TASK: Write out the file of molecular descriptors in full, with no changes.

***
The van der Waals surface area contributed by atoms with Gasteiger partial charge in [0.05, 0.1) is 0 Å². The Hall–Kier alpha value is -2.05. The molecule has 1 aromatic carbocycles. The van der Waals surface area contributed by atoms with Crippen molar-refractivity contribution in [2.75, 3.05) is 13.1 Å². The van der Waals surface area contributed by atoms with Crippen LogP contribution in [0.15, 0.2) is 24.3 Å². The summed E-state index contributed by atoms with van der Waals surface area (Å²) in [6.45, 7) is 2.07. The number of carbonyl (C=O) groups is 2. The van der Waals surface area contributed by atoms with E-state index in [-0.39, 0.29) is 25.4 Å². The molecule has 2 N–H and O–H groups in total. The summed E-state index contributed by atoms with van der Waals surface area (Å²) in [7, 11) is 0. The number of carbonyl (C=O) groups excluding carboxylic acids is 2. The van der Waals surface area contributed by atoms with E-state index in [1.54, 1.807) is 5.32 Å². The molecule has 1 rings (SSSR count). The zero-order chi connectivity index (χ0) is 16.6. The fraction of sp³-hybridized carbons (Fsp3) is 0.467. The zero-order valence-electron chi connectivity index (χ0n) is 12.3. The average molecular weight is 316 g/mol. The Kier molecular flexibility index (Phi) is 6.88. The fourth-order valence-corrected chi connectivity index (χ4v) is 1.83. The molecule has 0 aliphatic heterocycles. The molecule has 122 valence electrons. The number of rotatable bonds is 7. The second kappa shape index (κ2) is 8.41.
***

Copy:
The van der Waals surface area contributed by atoms with Gasteiger partial charge in [0.05, 0.1) is 0 Å². The Hall–Kier alpha value is -2.05. The molecule has 1 aromatic carbocycles. The van der Waals surface area contributed by atoms with Crippen molar-refractivity contribution in [2.75, 3.05) is 13.1 Å². The van der Waals surface area contributed by atoms with Crippen LogP contribution in [0.15, 0.2) is 24.3 Å². The summed E-state index contributed by atoms with van der Waals surface area (Å²) in [6.45, 7) is 2.07. The number of carbonyl (C=O) groups is 2. The van der Waals surface area contributed by atoms with E-state index in [-0.39, 0.29) is 25.4 Å². The molecule has 2 N–H and O–H groups in total. The summed E-state index contributed by atoms with van der Waals surface area (Å²) in [7, 11) is 0. The number of carbonyl (C=O) groups excluding carboxylic acids is 2. The van der Waals surface area contributed by atoms with E-state index in [1.54, 1.807) is 5.32 Å². The molecule has 1 rings (SSSR count). The zero-order chi connectivity index (χ0) is 16.6. The fraction of sp³-hybridized carbons (Fsp3) is 0.467. The zero-order valence-electron chi connectivity index (χ0n) is 12.3. The average molecular weight is 316 g/mol. The Kier molecular flexibility index (Phi) is 6.88. The fourth-order valence-corrected chi connectivity index (χ4v) is 1.83. The molecule has 0 aliphatic heterocycles. The molecule has 122 valence electrons. The number of rotatable bonds is 7. The second kappa shape index (κ2) is 8.41.